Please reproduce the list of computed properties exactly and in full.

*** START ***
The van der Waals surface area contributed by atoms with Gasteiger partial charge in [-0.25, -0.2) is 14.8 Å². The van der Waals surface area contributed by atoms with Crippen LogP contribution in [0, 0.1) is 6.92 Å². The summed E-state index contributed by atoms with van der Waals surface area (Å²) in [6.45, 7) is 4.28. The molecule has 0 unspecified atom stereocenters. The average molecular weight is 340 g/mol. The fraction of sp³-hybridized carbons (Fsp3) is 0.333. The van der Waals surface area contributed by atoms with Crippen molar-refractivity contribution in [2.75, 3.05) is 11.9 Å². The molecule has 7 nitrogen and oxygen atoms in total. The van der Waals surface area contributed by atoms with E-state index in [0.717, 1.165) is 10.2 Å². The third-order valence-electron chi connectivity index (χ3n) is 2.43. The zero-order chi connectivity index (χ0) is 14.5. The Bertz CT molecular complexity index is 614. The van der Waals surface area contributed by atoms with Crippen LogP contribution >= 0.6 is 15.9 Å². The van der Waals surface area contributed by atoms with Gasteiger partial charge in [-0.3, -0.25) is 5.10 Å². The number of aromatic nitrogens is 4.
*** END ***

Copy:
The van der Waals surface area contributed by atoms with Gasteiger partial charge in [-0.25, -0.2) is 14.8 Å². The van der Waals surface area contributed by atoms with Crippen LogP contribution in [0, 0.1) is 6.92 Å². The summed E-state index contributed by atoms with van der Waals surface area (Å²) in [6.45, 7) is 4.28. The molecule has 0 unspecified atom stereocenters. The average molecular weight is 340 g/mol. The fraction of sp³-hybridized carbons (Fsp3) is 0.333. The van der Waals surface area contributed by atoms with Crippen molar-refractivity contribution in [2.75, 3.05) is 11.9 Å². The molecule has 7 nitrogen and oxygen atoms in total. The van der Waals surface area contributed by atoms with E-state index in [0.717, 1.165) is 10.2 Å². The third-order valence-electron chi connectivity index (χ3n) is 2.43. The zero-order chi connectivity index (χ0) is 14.5. The Bertz CT molecular complexity index is 614. The van der Waals surface area contributed by atoms with Crippen LogP contribution >= 0.6 is 15.9 Å². The van der Waals surface area contributed by atoms with Gasteiger partial charge in [-0.3, -0.25) is 5.10 Å². The number of aromatic nitrogens is 4.